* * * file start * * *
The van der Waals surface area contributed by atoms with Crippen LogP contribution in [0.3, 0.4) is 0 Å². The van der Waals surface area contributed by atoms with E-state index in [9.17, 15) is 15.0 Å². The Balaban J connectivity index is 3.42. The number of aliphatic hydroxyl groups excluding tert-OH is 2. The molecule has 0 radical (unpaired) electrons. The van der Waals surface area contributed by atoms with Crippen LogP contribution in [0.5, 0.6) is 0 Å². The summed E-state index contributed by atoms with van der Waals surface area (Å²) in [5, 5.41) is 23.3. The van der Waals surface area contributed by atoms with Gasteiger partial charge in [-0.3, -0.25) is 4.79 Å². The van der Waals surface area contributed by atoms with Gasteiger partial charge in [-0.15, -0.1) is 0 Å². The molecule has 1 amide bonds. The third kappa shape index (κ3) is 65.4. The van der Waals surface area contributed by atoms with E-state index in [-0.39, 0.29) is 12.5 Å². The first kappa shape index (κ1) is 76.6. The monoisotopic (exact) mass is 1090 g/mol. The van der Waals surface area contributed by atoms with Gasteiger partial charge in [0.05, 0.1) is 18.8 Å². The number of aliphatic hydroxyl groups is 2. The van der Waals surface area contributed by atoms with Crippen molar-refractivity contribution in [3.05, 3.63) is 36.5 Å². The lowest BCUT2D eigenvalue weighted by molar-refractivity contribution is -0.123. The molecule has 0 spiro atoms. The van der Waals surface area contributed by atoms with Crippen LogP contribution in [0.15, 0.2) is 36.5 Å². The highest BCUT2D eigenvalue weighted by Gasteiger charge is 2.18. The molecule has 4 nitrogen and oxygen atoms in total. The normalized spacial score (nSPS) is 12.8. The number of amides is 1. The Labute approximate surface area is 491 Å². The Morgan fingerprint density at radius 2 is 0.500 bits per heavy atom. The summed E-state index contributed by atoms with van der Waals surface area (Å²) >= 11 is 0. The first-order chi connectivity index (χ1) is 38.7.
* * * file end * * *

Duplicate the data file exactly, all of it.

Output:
The van der Waals surface area contributed by atoms with Crippen LogP contribution in [0.3, 0.4) is 0 Å². The van der Waals surface area contributed by atoms with E-state index in [9.17, 15) is 15.0 Å². The Balaban J connectivity index is 3.42. The number of aliphatic hydroxyl groups excluding tert-OH is 2. The molecule has 0 radical (unpaired) electrons. The van der Waals surface area contributed by atoms with Crippen LogP contribution in [0.5, 0.6) is 0 Å². The summed E-state index contributed by atoms with van der Waals surface area (Å²) in [5, 5.41) is 23.3. The van der Waals surface area contributed by atoms with Gasteiger partial charge in [-0.3, -0.25) is 4.79 Å². The van der Waals surface area contributed by atoms with Gasteiger partial charge in [-0.15, -0.1) is 0 Å². The molecule has 1 amide bonds. The third kappa shape index (κ3) is 65.4. The van der Waals surface area contributed by atoms with E-state index in [-0.39, 0.29) is 12.5 Å². The first kappa shape index (κ1) is 76.6. The monoisotopic (exact) mass is 1090 g/mol. The van der Waals surface area contributed by atoms with Gasteiger partial charge in [0.05, 0.1) is 18.8 Å². The number of aliphatic hydroxyl groups is 2. The van der Waals surface area contributed by atoms with Crippen molar-refractivity contribution in [3.05, 3.63) is 36.5 Å². The lowest BCUT2D eigenvalue weighted by molar-refractivity contribution is -0.123. The molecule has 0 spiro atoms. The van der Waals surface area contributed by atoms with Crippen LogP contribution in [0.15, 0.2) is 36.5 Å². The highest BCUT2D eigenvalue weighted by Gasteiger charge is 2.18. The molecule has 4 nitrogen and oxygen atoms in total. The normalized spacial score (nSPS) is 12.8. The number of amides is 1. The Labute approximate surface area is 491 Å². The Morgan fingerprint density at radius 2 is 0.500 bits per heavy atom. The summed E-state index contributed by atoms with van der Waals surface area (Å²) >= 11 is 0. The first-order chi connectivity index (χ1) is 38.7.